Why the difference?
Story by Teri Pecoskie
Teri Pecoskie is an award-winning multimedia journalist and The Spectator's education reporter. She also co-authored the landmark BORN: A Code Red Project series, which was awarded the country's highest investigative journalism honour in 2012.
Teri has covered issues related to school achievement since she started at The Spectator in 2010.
Published April 14, 2014.
Interactive map: Find your school's scores
From the St. Lawrence parking lot, you could hit Bennetto with a stone. The two schools sit on either side of John Street – a few blocks north of the tracks, a few south of harbour.
They draw students from the same neighbourhood. They teach the same curriculum. They receive roughly the same funding from the province for each and every child.
But there a couple of things that set St. Lawrence and Bennetto apart.
One is a Catholic school, for instance. And it’s scoring significantly higher than the other on Ontario’s standardized EQAO tests.
The trend isn’t isolated, as this Spectator analysis of EQAO scores at more than 140 local elementary schools shows.
From one end of Hamilton to the other, Catholic schools are achieving higher pass rates on standardized tests than nearby public schools, despite being part of a single, publicly funded provincial education system designed to level the playing field for all kids.
And it’s happening at the board level as well.
Since 2008, the Hamilton-Wentworth District School Board has never surpassed the separate board on elementary-level EQAO tests. Not at any grade level, or in any subject area.
The same is true for boards in Halton and Niagara.
“It’s not uncommon to see that the kids in the Catholic schools are performing better,” says Abigail Payne, a McMaster University economist who studies the subject. “Now, apart from the religion course, they’re using the same curriculum … so what’s different?”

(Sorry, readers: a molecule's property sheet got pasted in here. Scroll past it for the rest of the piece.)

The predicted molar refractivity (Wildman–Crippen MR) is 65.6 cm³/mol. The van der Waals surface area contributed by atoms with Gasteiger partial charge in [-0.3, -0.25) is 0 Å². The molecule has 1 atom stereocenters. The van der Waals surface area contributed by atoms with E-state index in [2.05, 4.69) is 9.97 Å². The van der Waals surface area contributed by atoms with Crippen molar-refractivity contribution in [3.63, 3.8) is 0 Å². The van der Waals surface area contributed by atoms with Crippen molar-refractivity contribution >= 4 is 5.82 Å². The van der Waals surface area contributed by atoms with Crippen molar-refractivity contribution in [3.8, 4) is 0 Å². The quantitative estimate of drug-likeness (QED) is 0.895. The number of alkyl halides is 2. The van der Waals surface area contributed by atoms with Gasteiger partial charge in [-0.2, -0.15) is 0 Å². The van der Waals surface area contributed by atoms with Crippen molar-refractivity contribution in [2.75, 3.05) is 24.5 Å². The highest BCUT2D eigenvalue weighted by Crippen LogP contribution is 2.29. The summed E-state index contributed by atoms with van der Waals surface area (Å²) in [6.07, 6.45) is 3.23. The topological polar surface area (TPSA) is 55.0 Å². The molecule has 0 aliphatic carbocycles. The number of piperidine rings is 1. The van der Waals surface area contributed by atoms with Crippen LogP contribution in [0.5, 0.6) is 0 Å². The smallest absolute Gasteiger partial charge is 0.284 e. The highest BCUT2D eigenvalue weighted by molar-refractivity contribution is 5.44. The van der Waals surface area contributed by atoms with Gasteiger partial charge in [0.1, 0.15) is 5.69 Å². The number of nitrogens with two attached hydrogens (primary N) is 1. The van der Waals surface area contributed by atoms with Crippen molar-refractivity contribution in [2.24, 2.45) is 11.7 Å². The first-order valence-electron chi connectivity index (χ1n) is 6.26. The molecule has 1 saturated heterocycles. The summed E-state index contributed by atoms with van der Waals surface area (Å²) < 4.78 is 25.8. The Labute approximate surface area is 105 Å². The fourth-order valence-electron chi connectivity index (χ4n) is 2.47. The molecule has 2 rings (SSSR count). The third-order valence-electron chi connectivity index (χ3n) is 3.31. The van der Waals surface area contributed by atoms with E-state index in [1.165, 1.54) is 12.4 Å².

According to the experts, it could be several things. Social and economic factors can make a difference when it comes to outcomes. Parenting and teaching styles can too.
Or, as Payne suggests, it could be that Catholic schools are doing better on EQAO tests because it’s in their interest to.
Consider the following analogy:
“If I’m a gas station on the corner and I’m the only one in the area, I can charge whatever because you have no choice,” Payne explains. But when a second one opens up, you have to give customers an incentive, such as a lower price, to fill up at your station rather than your neighbour’s.
“It’s the basic notion of competition,” she says. “It’s really that concept with the schools.”
There are stark social and economic differences between Hamilton’s school systems.
The public board has about 20 per cent more low-income students than the Catholic board, for instance – a factor known to be connected to achievement. It also has about 40 per cent more students who speak English as a second language and 2½ times the percentage of students with special needs.
Since they serve different student populations, the public schools would be expected to score somewhat worse, says Washington-based urban strategist David Rusk.
But socioeconomics is just part of the explanation.
Even though the Catholic board has fewer low-income kids than the public board, it has more than the Ontario average.
And it still consistently scores above the provincial norm on several areas of the EQAO tests.
It’s happening at other Catholic boards as well.
A 2008 C.D. Howe study by Wilfrid Laurier University’s David Johnson found that of the 13 school boards in Ontario with above-average student achievement, 11 were Catholic. Of the 10 below-average boards, two were.
For Johnson, above-average boards were those that scored better than predicted on EQAO tests, when outcomes were adjusted for family income and other factors. Below-average boards were those that scored worse.
Rusk, the consultant, knows social and economic circumstances have a significant part in local test outcomes.